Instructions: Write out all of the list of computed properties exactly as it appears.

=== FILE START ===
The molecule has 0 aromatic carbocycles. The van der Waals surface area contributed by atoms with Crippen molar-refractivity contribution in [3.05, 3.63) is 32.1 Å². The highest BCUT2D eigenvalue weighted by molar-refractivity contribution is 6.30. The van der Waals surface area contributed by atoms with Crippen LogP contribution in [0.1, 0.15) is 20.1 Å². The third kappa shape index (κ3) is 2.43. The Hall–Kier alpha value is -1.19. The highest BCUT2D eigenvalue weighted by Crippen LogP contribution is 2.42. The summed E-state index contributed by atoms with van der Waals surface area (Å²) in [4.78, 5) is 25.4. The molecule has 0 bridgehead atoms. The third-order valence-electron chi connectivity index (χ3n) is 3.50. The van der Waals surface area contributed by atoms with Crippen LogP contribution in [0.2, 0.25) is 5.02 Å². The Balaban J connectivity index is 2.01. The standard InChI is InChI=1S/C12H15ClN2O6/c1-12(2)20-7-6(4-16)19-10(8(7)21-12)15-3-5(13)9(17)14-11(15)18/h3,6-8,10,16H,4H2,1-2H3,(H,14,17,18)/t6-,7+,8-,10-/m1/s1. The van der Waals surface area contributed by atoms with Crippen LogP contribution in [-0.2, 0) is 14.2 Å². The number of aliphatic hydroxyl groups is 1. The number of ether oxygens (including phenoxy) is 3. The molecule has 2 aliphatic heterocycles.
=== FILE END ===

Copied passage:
The molecule has 0 aromatic carbocycles. The van der Waals surface area contributed by atoms with Crippen molar-refractivity contribution in [3.05, 3.63) is 32.1 Å². The highest BCUT2D eigenvalue weighted by molar-refractivity contribution is 6.30. The van der Waals surface area contributed by atoms with Crippen LogP contribution in [0.1, 0.15) is 20.1 Å². The third kappa shape index (κ3) is 2.43. The Hall–Kier alpha value is -1.19. The highest BCUT2D eigenvalue weighted by Crippen LogP contribution is 2.42. The summed E-state index contributed by atoms with van der Waals surface area (Å²) in [4.78, 5) is 25.4. The molecule has 0 bridgehead atoms. The third-order valence-electron chi connectivity index (χ3n) is 3.50. The van der Waals surface area contributed by atoms with Crippen LogP contribution in [0.2, 0.25) is 5.02 Å². The Balaban J connectivity index is 2.01. The standard InChI is InChI=1S/C12H15ClN2O6/c1-12(2)20-7-6(4-16)19-10(8(7)21-12)15-3-5(13)9(17)14-11(15)18/h3,6-8,10,16H,4H2,1-2H3,(H,14,17,18)/t6-,7+,8-,10-/m1/s1. The van der Waals surface area contributed by atoms with Crippen LogP contribution in [-0.2, 0) is 14.2 Å². The number of aliphatic hydroxyl groups is 1. The number of ether oxygens (including phenoxy) is 3. The molecule has 2 aliphatic heterocycles.